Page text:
Implicit vs Explicit Knowledge
Good sentence structure comes fairly naturally to native speakers of English. Another way of putting that is that they have an implicit knowledge of it—they can make proper structures but may not be able to explain how that works.
For non-native speakers though and those who wish to write at an advanced level, an explicit knowledge of the building blocks of sentences can be useful. Luckily, the basics of sentence structure are not very difficult to understand.
Sentences vs Clauses
Before we begin, it’s worth noting the difference between a sentence and a clause.
A sentence is generally defined as a complete thought that starts with a capital letter and ends in a full stop, an exclamation point, or a question mark (note that sentences only properly apply to written texts and not to the spoken word—where punctuation is not specified).
The following are all sentences:
- Please wait outside the house until I’m ready.
- She only paints with bold colours; she doesn’t like pastels.
- The lake is a long way from here, so let’s take some lunch with us.
- I’d rather be a bird than a fish, OK?
A clause, on the other hand, consists of the part of the sentence containing the verb and its complements. By complements here, we mean everything that the verb needs (given its form and type) to make it complete. Complements can include subjects and objects etc.
The following are all clauses:
- Although she really wanted to
- Both the American and the German laughed at that
- Leaving quickly
- She is wearing a sombrero
Clause Structure and Types
Taking, for example:
She is wearing a sombrero
This contains the verb “to wear”:
The form of the verb is the present continuous, “is wearing“. And this requires a subject. The subject is “she”.
The type of verb here is transitive. That means it requires an object. The object here is “a sombrero”.
Because above we have both the required subject and the required object along with the verb, we have a clause. Take either away and we wouldn’t.
She is wearing ≠ a clause
is wearing a sombrero ≠ a clause
Also, note that the clause could both be a sentence:
“She is wearing a sombrero“.
Or part of a sentence:
“She is wearing a sombrero and he is wearing a cowboy hat“.
Because it can stand independently as a sentence, we call it an independent clause.
Here’s another example of a clause:
Which was really annoying
This contains the verb “to be”.
The verb form is the past tense, “was”. This requires a subject. The subject is “which”.
The verb type is copular. That means the verb requires an adjective or a noun complement. The complement here is an adjective complement, “annoying”.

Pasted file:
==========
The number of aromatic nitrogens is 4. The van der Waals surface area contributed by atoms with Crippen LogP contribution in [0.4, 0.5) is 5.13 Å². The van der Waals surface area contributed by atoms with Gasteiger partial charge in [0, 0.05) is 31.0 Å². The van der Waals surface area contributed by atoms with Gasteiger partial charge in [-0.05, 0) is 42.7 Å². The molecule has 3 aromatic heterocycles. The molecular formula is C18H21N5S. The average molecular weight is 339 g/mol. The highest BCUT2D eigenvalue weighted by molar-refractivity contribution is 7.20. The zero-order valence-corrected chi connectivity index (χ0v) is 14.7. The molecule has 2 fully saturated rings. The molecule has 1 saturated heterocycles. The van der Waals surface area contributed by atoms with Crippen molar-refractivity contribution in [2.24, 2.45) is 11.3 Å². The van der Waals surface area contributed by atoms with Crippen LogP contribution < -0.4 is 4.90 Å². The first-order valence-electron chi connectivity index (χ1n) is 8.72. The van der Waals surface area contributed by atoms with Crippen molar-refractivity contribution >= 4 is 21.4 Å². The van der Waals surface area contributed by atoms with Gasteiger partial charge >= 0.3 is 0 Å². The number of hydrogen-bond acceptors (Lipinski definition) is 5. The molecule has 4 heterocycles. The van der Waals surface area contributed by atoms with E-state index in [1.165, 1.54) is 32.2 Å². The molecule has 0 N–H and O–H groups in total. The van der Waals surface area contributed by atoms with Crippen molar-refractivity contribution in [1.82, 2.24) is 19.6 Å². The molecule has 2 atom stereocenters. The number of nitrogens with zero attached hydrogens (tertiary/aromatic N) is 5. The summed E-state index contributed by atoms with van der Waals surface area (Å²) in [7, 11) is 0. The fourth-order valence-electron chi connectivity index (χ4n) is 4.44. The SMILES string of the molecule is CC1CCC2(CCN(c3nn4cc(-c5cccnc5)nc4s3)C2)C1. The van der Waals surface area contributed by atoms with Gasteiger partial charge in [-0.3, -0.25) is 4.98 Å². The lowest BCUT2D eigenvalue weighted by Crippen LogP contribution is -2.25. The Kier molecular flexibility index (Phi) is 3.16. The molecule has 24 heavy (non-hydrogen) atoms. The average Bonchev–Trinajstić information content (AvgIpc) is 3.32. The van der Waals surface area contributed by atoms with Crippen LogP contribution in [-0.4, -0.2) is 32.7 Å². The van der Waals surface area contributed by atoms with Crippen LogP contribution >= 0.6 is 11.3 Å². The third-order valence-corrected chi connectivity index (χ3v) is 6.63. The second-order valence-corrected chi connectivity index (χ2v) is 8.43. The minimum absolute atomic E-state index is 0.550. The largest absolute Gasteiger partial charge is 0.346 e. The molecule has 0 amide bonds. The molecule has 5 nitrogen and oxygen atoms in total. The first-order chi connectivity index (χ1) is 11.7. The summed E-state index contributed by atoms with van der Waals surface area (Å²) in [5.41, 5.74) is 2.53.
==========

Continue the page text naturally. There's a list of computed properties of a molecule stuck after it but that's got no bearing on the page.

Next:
Again, everything the verb requires grammatically is present, so we do have a proper clause.
However, strictly speaking, this clause can only be a part of a sentence as “Which was really annoying” does not express a full thought.
A full thought and a proper sentence would require another clause. For example: “The wind blew her sombrero into a ditch, which was really annoying“.
Because of this lack of independence, we call the clause in question dependent rather than independent.
The Four Sentence Types
Getting back to sentence structure; sentences are made up of combinations of these independent and dependent clauses. And there are four main types as follows:
1 independent clause:
The reason for the downturn in the economy was the lack of investor confidence.
2 (or more) independent clauses:
The reason for the downturn in the economy was the lack of investor confidence and that lead to the depression.
1 independent clause + 1 (or more) dependent clauses
The reason for the downturn in the economy was the lack of investor confidence, which was caused by the weakness of the currency.
2 (or more) independent clauses + 1 (or more) dependent clauses
The reason for the downturn in the economy was the lack of investor confidence, which was caused by the weakness of the currency, and that lead to the depression.
Now, if the above makes sense, a couple of common errors to avoid should also become obvious.
(i) A comma splice (a type of run-on sentence) is when commas are used to link independent clauses together rather than the appropriate linking word or punctuation.
Here’s an example:
Governments should educate citizens about healthy lifestyles, smoking should be discouraged.
The way to solve this is to insert an appropriate punctuation mark or coordinating conjunction.
Governments should educate citizens about healthy lifestyles; smoking should be discouraged.
Governments should educate citizens about healthy lifestyles, and smoking should be discouraged.
(ii) Sentence fragments can occur when a dependent clause is not correctly linked to an independent clause.
Although the rate of CVD has been reduced in some areas. It is still rising in others.
A simple comma is the best fix here.
Although the rate of CVD has been reduced in some areas, it is still rising in others.
So, those are the basics. It’s important to note though that the big picture concerning both sentences and clauses is a little more complicated than this. There are sentences that have no clauses at all (e.g. “Oh?”, “What!”, and etc.), and dependent clauses can sometimes be legitimately used as sentences, especially for stylistic effect (e.g. “Because I said so!”) though this does not usually occur in formal writing.
About the Author
Hi, I’m Paul Buckle and I run Eiredit.com and Editrue.com. I’ve been an editor and academic English teacher for over a decade and I have taught academic English at, among other places, Durham and Nottingham universities in the UK. These days, I spend a lot of time blogging on academic English and other writing and editing topics, and I very much hope these articles are useful to you. If they are, please bookmark, share, and leave a comment below. Cheers.